The Thames Wilderness
This is a great book, although it did not immediately give me what I thought it would. Living in central London, I opened the covers hoping to find unknown wilderness right in SW1. In fact the book does not cover very central London Thames (east of Putney and west of Limehouse), because wilderness there is hard to find as Rob MacFarlane would probably agree. In that respect it disappointed, perhaps it was unreasonable to expect it to actually create new lands.
However in every other respect it is great. The authors know the Thames intimately and more important passionately. They have illustrated with a series of stylish photographs, which draw you to want to explore. To aid your explorations there are facts and information, suggested travel routes, directions and suggested walking maps. We trialled the book one May evening, catching the river bus down to Putney to make it a true Thames experience, then walking the first part of the suggested circular walk around the Barn Elm, London Wetlands and Dukes Meadow walk. It was a fine evening, the tide was low and perfect for stepping into the wilderness and away from busy central London. It's true to say, we would not have chosen that route without the book as a guide, or more importantly as an inspiration, showing us how these areas can be linked.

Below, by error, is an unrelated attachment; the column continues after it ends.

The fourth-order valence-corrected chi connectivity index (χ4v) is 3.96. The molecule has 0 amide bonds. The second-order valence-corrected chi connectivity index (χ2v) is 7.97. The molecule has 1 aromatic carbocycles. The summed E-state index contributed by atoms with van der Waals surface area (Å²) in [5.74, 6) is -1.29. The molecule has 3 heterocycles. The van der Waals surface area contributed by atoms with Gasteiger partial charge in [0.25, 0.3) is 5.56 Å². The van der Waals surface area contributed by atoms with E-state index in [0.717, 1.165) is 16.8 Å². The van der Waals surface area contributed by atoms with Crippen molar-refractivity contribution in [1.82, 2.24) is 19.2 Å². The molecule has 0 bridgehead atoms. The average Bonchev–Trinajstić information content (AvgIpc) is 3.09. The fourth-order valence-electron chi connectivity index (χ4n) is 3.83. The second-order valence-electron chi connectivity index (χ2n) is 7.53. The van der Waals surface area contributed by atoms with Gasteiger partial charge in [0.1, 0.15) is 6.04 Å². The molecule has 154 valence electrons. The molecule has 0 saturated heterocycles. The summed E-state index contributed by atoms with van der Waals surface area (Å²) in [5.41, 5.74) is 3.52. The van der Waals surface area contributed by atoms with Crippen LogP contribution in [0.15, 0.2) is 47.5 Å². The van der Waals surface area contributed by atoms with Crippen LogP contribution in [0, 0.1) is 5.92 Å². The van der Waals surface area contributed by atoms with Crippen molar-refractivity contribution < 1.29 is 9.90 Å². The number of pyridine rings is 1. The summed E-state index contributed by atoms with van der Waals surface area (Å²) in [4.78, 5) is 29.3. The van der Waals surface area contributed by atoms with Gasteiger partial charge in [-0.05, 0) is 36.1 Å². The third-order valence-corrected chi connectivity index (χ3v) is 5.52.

A very slight criticism, the size. It is large pocket size or backpack size, presumably because the layout and photos would be lost if smaller. So it’s not one to stuff in your back pocket, more one for the bookshelf to dip into, although that leads you to leaf through pages and to seek out new wildernesses- so in fact, perhaps, it does create new lands.”